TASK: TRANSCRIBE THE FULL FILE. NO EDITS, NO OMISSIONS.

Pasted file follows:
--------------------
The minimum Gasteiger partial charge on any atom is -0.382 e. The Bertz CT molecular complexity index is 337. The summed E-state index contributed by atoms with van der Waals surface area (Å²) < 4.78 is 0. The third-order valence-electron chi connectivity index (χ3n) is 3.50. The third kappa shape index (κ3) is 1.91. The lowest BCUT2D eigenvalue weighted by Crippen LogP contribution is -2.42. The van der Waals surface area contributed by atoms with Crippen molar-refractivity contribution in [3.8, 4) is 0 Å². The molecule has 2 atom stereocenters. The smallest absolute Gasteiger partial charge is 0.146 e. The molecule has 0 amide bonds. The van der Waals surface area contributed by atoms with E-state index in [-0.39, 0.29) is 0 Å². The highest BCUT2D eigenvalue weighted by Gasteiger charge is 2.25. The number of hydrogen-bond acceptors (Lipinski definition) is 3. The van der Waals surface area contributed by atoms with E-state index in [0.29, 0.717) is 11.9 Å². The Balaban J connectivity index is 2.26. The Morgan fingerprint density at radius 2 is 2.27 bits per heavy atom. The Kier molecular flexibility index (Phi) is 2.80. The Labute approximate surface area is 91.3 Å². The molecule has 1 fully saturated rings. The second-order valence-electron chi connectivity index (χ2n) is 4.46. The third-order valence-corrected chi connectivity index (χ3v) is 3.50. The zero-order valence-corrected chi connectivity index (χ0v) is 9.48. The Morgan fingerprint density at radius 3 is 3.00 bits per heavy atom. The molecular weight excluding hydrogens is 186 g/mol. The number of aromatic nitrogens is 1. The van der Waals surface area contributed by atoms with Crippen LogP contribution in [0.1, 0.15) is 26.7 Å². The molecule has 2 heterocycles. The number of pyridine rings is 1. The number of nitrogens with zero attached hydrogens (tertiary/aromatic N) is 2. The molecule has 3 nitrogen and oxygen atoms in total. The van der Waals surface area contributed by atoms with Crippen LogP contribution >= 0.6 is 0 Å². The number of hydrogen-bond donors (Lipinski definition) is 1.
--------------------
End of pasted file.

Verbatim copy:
The minimum Gasteiger partial charge on any atom is -0.382 e. The Bertz CT molecular complexity index is 337. The summed E-state index contributed by atoms with van der Waals surface area (Å²) < 4.78 is 0. The third-order valence-electron chi connectivity index (χ3n) is 3.50. The third kappa shape index (κ3) is 1.91. The lowest BCUT2D eigenvalue weighted by Crippen LogP contribution is -2.42. The van der Waals surface area contributed by atoms with Crippen molar-refractivity contribution in [3.8, 4) is 0 Å². The molecule has 2 atom stereocenters. The smallest absolute Gasteiger partial charge is 0.146 e. The molecule has 0 amide bonds. The van der Waals surface area contributed by atoms with E-state index in [-0.39, 0.29) is 0 Å². The highest BCUT2D eigenvalue weighted by Gasteiger charge is 2.25. The number of hydrogen-bond acceptors (Lipinski definition) is 3. The van der Waals surface area contributed by atoms with E-state index in [0.29, 0.717) is 11.9 Å². The Balaban J connectivity index is 2.26. The Morgan fingerprint density at radius 2 is 2.27 bits per heavy atom. The Kier molecular flexibility index (Phi) is 2.80. The Labute approximate surface area is 91.3 Å². The molecule has 1 fully saturated rings. The second-order valence-electron chi connectivity index (χ2n) is 4.46. The third-order valence-corrected chi connectivity index (χ3v) is 3.50. The zero-order valence-corrected chi connectivity index (χ0v) is 9.48. The Morgan fingerprint density at radius 3 is 3.00 bits per heavy atom. The molecular weight excluding hydrogens is 186 g/mol. The number of aromatic nitrogens is 1. The van der Waals surface area contributed by atoms with Crippen LogP contribution in [0.1, 0.15) is 26.7 Å². The molecule has 2 heterocycles. The number of pyridine rings is 1. The number of nitrogens with zero attached hydrogens (tertiary/aromatic N) is 2. The molecule has 3 nitrogen and oxygen atoms in total. The van der Waals surface area contributed by atoms with Crippen LogP contribution >= 0.6 is 0 Å². The number of hydrogen-bond donors (Lipinski definition) is 1.